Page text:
SPICE: Sedation Practices in Intensive Care - A Prospective Randomised Controlled Pilot
The SPICE Pilot Study was a prospective randomised controlled clinical trial. The study was conducted in 8 ICUs in Australia and New Zealand and recruited 60 patients (maximum of 12 patients being recruited from any one site). The pilot study evaluated the feasibility of conducting a large scale multi-centre trial comparing current sedation practice with a dexmedetomidine based sedation regime.
Goal: The main objective of this study was to evaluate the feasibility of recruiting patients soon after commencement of invasive mechanical ventilation and assess the process of delivering dexmedetomidine as a primary sedative agent while avoiding benzodiazepines. The study measured the separation between the intervention group (dex) and control group (usual practice) with respect to administration of sedative and analgesic drugs; evaluate measurement of RASS and CAM-ICU in both groups.
Rationale: Observational studies report an association between administration of the commonly used primary sedative agents, particularly benzodiazepines, and a number of potentially adverse outcomes including increased duration of mechanical ventilation, increased duration of ICU admission, incidence and duration of delirium, and cognitive dysfunction after recovery from critical illness. Dexmedetomidine has been proposed as an alternative to midazolam as a primary sedative agent and may be superior to sedative agents that are in widespread use currently. Therefore, there was a rationale to conduct a phase III randomised controlled trial comparing dexmedetomidine (alpha-2 agonist) based sedation vs standard care sedative agents, with sufficient power to determine if there are differences in patient centred end-points.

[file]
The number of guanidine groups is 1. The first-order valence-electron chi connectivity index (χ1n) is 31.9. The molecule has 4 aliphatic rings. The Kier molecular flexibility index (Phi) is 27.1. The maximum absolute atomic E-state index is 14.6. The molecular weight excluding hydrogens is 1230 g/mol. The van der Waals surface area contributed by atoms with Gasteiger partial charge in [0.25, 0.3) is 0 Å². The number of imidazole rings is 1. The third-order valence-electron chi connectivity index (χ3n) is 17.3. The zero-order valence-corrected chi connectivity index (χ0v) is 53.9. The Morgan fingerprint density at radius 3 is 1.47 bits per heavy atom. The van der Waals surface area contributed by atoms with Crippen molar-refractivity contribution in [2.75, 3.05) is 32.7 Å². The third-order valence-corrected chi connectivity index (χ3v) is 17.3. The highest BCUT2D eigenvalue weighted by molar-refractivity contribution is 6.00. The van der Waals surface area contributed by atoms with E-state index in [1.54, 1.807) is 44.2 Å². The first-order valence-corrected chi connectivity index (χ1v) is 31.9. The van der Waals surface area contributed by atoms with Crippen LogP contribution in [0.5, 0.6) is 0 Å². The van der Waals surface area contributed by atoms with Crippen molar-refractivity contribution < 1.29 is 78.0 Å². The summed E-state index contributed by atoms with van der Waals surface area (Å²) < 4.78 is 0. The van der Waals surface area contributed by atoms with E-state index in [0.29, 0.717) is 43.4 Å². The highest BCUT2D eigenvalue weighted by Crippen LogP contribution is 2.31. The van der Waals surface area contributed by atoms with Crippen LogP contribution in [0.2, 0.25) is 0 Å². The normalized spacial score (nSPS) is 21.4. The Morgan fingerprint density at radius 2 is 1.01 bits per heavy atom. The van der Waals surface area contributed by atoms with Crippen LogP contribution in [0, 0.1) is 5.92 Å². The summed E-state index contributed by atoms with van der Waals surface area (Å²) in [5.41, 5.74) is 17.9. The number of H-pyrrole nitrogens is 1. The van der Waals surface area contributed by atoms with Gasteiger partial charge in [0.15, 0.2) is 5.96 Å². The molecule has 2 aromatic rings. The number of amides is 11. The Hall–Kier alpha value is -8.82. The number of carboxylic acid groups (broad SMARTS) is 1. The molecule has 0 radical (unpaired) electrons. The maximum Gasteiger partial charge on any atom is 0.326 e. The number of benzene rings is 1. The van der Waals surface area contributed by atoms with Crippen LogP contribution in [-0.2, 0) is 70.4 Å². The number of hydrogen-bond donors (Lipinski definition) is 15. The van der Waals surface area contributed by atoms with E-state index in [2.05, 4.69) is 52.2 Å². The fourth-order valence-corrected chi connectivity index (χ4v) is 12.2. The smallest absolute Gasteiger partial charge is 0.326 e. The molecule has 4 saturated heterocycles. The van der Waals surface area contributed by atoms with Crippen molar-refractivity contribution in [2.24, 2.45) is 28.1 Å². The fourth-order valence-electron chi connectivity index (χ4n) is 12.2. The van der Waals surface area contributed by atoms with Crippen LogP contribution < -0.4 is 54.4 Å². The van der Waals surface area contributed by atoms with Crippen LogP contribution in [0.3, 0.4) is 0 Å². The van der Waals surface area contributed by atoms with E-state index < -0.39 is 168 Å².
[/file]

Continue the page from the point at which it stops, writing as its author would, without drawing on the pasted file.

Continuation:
Study Progress: Patient recruitment has been completed.
Endorsement: The SPICE Pilot Study was endorsed by the Australian and New Zealand Intensive Care Society Clinical Trials Group (ANZICS-CTG).